I think venues are very much the same in their own communities. They end up in economically deprived neighborhoods. And this attracts a special early adapter, right, the ones that go out to shows before other people have heard of the bands, they're used to going to that cool new club, that's in the middle of some industrial area, parking on the street and everything else that goes with it. And then three, four, 10 years later, you're paying 25 bucks for parking. 

These venues are often the first tenant in a neighborhood that would be followed by more high paying tenants. And with that comes the stress of increased rent, increased taxes, increased bills and insurance. Everything is expensive. But the venues are there now and they're the ones that have driven that culture and that community to grow around it, That's locally.  

On a national basis. Every single venue is dependent upon what is happening in the town or the city or the state next door. When you're talking about a local bar with with a microphone stand, that's different You grab your guitar case, you go down to the pub, you play a couple songs. You go back home at the end of the night.

Well, if you're on tour, you have to sync this up across the entire country and be able to say, okay, if I'm going to be doing Indianapolis tonight, I have to be able to do Chicago on either side of that. And then I have to figure out how to get to Oklahoma city. Then I have to figure out how to get from there to Portland. How do you fill those those dates? It’s a giant network of relationships and locations.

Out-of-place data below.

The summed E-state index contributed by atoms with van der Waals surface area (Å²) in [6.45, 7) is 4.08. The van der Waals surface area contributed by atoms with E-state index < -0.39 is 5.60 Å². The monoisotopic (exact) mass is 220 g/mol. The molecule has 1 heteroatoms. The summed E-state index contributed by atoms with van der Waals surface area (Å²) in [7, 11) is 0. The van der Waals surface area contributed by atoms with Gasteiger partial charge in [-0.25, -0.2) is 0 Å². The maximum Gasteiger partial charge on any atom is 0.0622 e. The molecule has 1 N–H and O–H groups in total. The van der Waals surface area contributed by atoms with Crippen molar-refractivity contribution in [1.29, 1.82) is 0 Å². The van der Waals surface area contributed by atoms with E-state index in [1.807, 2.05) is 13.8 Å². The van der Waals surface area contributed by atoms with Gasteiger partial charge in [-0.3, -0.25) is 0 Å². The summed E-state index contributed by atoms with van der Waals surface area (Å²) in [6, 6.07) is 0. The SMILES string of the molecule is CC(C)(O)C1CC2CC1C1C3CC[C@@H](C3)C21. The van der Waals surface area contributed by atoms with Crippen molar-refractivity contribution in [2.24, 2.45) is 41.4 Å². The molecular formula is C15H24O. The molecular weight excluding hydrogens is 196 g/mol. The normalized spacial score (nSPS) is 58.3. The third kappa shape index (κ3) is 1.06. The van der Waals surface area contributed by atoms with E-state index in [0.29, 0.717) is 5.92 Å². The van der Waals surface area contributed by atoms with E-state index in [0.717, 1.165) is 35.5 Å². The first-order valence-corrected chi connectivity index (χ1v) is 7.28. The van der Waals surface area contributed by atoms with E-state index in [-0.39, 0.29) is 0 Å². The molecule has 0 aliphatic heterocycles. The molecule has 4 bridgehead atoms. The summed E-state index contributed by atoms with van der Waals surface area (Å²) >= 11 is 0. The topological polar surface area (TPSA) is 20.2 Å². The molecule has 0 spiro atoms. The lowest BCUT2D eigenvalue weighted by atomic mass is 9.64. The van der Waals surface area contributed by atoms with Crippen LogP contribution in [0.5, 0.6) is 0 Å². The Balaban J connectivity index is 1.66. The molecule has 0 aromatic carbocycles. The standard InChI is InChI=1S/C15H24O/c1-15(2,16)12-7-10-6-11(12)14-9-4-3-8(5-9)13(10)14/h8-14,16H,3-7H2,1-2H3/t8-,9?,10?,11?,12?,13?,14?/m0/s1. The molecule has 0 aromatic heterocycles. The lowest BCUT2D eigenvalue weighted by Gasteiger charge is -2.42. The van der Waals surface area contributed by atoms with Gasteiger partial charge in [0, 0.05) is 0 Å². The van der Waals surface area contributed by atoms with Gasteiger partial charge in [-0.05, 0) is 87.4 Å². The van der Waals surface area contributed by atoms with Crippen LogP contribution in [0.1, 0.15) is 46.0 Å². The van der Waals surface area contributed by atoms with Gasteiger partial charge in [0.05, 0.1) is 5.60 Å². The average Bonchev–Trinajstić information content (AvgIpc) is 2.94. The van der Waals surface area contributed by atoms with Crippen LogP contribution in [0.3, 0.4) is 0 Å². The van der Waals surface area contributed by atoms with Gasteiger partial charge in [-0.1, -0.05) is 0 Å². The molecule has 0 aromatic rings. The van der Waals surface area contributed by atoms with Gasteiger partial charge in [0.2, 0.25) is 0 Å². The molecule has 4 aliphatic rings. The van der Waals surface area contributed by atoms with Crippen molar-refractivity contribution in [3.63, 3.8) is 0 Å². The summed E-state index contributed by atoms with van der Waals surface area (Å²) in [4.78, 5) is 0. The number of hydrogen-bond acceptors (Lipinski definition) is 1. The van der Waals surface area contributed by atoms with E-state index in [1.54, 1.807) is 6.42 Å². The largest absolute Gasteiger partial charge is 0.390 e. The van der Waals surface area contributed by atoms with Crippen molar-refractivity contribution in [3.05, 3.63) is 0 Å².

And what's really at risk right now, as all of these venues have had essentially no income whatsoever. And they still maintain the high taxes, the mortgages, the rent, the bills, the insurance. Those that could have maintained some semblance of payroll, all of these things. And there's an end point to that without federal relief, without some type of congressional or governmental support, we're going to see more and more of these ecosystems just disappear. 

And like the coral reef, they're not just going to magically come back. They have to have that foundation. They have to develop, it takes resources, it takes focus. It takes people specifically caring for that growth and development. It’s tough to do if you're six months in arrears, and that is an addition to an already being a low margin business to begin with.

Jay:

I think what a lot of people probably don't understand, speaking exactly to is, these independent venues have a very unique business model that is particularly challenged by the pandemic. For many of them a staged reopening, starting at 25% of people or 50% of people, just isn't possible. Tours can't operate that way either. Right? Can you help us understand the special challenges that venues face to reopen? What are the dynamics of the business that make it so challenging? And what are the decisions that these venue, what are, what are the decisions these venue owners are making right now?